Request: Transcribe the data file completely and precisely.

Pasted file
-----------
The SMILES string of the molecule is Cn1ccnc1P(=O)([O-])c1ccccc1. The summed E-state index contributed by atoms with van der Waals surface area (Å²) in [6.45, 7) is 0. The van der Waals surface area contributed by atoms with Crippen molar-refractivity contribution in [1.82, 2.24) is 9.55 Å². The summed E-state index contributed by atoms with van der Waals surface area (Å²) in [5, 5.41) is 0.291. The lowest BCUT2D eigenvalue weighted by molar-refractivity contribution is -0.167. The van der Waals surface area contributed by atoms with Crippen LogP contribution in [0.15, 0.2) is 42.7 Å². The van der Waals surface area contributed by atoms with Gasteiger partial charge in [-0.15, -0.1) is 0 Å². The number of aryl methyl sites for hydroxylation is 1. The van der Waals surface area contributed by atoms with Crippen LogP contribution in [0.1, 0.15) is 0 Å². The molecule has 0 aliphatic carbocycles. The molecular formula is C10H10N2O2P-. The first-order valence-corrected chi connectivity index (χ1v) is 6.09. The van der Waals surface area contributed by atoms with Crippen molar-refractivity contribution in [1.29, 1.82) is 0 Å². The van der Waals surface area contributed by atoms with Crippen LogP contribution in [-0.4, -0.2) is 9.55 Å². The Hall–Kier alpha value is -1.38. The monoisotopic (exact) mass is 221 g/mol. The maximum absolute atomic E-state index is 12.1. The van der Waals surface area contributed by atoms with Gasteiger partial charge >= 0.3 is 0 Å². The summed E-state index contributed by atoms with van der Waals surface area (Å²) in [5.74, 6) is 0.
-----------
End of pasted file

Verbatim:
The SMILES string of the molecule is Cn1ccnc1P(=O)([O-])c1ccccc1. The summed E-state index contributed by atoms with van der Waals surface area (Å²) in [6.45, 7) is 0. The van der Waals surface area contributed by atoms with Crippen molar-refractivity contribution in [1.82, 2.24) is 9.55 Å². The summed E-state index contributed by atoms with van der Waals surface area (Å²) in [5, 5.41) is 0.291. The lowest BCUT2D eigenvalue weighted by molar-refractivity contribution is -0.167. The van der Waals surface area contributed by atoms with Crippen LogP contribution in [0.15, 0.2) is 42.7 Å². The van der Waals surface area contributed by atoms with Gasteiger partial charge in [-0.15, -0.1) is 0 Å². The number of aryl methyl sites for hydroxylation is 1. The van der Waals surface area contributed by atoms with Crippen LogP contribution in [0.1, 0.15) is 0 Å². The molecule has 0 aliphatic carbocycles. The molecular formula is C10H10N2O2P-. The first-order valence-corrected chi connectivity index (χ1v) is 6.09. The van der Waals surface area contributed by atoms with Crippen molar-refractivity contribution in [1.29, 1.82) is 0 Å². The van der Waals surface area contributed by atoms with Crippen LogP contribution in [-0.4, -0.2) is 9.55 Å². The Hall–Kier alpha value is -1.38. The monoisotopic (exact) mass is 221 g/mol. The maximum absolute atomic E-state index is 12.1. The van der Waals surface area contributed by atoms with Gasteiger partial charge >= 0.3 is 0 Å². The summed E-state index contributed by atoms with van der Waals surface area (Å²) in [5.74, 6) is 0.